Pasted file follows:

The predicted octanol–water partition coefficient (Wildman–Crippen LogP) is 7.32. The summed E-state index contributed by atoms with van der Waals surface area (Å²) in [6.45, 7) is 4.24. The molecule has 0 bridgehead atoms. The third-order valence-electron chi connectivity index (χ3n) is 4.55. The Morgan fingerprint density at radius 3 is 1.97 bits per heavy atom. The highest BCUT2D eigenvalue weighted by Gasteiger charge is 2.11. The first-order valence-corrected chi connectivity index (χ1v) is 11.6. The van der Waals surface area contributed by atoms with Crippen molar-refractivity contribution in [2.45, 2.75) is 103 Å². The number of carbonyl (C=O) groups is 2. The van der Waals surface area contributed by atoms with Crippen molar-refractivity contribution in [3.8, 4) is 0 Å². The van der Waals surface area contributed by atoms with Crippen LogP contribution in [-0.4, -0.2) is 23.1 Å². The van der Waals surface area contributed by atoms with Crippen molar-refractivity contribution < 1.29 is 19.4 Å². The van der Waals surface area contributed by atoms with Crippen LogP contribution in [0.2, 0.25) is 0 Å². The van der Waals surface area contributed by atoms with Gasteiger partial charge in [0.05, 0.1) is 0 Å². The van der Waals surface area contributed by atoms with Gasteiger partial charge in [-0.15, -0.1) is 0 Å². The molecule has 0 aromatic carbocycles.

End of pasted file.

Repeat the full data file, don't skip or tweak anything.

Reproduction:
The predicted octanol–water partition coefficient (Wildman–Crippen LogP) is 7.32. The summed E-state index contributed by atoms with van der Waals surface area (Å²) in [6.45, 7) is 4.24. The molecule has 0 bridgehead atoms. The third-order valence-electron chi connectivity index (χ3n) is 4.55. The Morgan fingerprint density at radius 3 is 1.97 bits per heavy atom. The highest BCUT2D eigenvalue weighted by Gasteiger charge is 2.11. The first-order valence-corrected chi connectivity index (χ1v) is 11.6. The van der Waals surface area contributed by atoms with Crippen molar-refractivity contribution in [2.45, 2.75) is 103 Å². The number of carbonyl (C=O) groups is 2. The van der Waals surface area contributed by atoms with Crippen molar-refractivity contribution in [3.8, 4) is 0 Å². The van der Waals surface area contributed by atoms with Crippen LogP contribution in [-0.4, -0.2) is 23.1 Å². The van der Waals surface area contributed by atoms with Crippen molar-refractivity contribution < 1.29 is 19.4 Å². The van der Waals surface area contributed by atoms with Crippen LogP contribution in [0.2, 0.25) is 0 Å². The van der Waals surface area contributed by atoms with Gasteiger partial charge in [0.05, 0.1) is 0 Å². The van der Waals surface area contributed by atoms with Gasteiger partial charge in [-0.15, -0.1) is 0 Å². The molecule has 0 aromatic carbocycles.